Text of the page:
This article was originally published on Ferretbrain. I’ve backdated it to its original Ferretbrain publication date but it may have been edited and amended since its original appearance.
Jacques Tourneur’s Night of the Demon – not to be confused with James Wasson’s ludicrously gory Bigfoot-themed film of the same name from 1980 – opens with paranormal debunker Professor Henry Harrington (Maurice Denham) arriving at Lufford Hall, stately home of cult leader Julian Karswell (Niall MacGinnis) – a man of Satanic reputation, at least one of whose followers has gone murderously insane. Harrington is there to beg for forgiveness for his attempts to expose Karswell’s claims of occult powers as fraudulent – and to get Karswell to call off the occult forces he has called up against Harrington using potent runic symbols. Karswell claims he’ll do all he can; apparently that doesn’t include stopping the manifestation of a giant, flaming beast from the depths of hell which ambushes Harrington outside his home. When his colleague, American psychologist John Holden (Dana Andrews), arrives in the country to attend a parapsychology convention he decides to take up Harrington’s investigation of Karswell, in tandem with Harrington’s niece Joanna (Peggy Cummins) and with the assistance of the other convention attendees. It’s not long before John’s scepticism is rattled by numerous strange phenomena – and when John receives his very own runic curse from Karswell, he finds that time is against him.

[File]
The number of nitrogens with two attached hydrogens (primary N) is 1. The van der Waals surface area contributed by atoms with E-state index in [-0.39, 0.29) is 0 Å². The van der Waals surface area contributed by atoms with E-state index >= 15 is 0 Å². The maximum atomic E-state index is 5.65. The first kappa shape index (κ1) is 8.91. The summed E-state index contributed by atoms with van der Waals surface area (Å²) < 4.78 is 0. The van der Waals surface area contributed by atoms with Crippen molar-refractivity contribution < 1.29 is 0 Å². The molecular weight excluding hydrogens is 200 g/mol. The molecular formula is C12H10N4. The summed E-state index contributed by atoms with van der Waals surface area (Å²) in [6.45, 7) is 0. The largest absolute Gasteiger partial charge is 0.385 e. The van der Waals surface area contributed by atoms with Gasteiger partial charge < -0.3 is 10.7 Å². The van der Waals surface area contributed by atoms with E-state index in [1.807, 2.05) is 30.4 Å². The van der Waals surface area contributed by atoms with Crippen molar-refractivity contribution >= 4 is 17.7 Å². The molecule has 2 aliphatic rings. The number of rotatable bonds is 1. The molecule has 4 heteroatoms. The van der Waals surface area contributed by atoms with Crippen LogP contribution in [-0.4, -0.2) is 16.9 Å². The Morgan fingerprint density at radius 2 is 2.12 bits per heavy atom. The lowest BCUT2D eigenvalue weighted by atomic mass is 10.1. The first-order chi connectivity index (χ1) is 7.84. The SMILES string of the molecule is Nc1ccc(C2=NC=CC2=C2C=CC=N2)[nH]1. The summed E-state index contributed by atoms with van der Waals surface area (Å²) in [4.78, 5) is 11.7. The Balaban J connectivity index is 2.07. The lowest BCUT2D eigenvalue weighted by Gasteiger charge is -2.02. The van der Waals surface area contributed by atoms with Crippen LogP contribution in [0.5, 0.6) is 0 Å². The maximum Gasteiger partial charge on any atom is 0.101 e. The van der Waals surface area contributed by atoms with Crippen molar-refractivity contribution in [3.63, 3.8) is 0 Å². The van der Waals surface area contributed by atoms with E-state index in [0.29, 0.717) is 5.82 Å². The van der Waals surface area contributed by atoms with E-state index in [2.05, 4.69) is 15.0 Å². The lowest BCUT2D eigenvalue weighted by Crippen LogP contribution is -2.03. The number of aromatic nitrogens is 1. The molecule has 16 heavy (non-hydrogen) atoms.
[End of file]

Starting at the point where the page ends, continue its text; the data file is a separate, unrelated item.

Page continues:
Appropriately for an adaptation of a story by M.R. James (Casting the Runes, adapted loosely by Charles Bennett and Hal E. Chester), Night of the Demon relies heavily on implication and is light on explicit shocks. The most glaring exception is the demon itself, seen at the beginning and end of the film, and allegedly added at producer Hal Chester’s insistence despite Tourneur’s reluctance to show it. As far as special effects go, it’s probably the movie’s most dated aspects; it’s a pretty good monster by 1950s standards, but only by 1950s standards. As far as Tourneur’s insistence that showing the demon turns Night of the Demon into a whole other film, I can see his point – its appearances are rather unsubtle considering the tone of the rest of the movie – but I don’t think the piece is hopelessly vandalised as a result of its inclusion. Helpfully, there is no indications that anyone aside from its assigned victims ever actually sees the demon, so it can still fit within the central ambiguity that Tourneur plays with over the course of the entire story – whether the demon is a real entity, or a figment of the imagination evoked by the power of suggestion.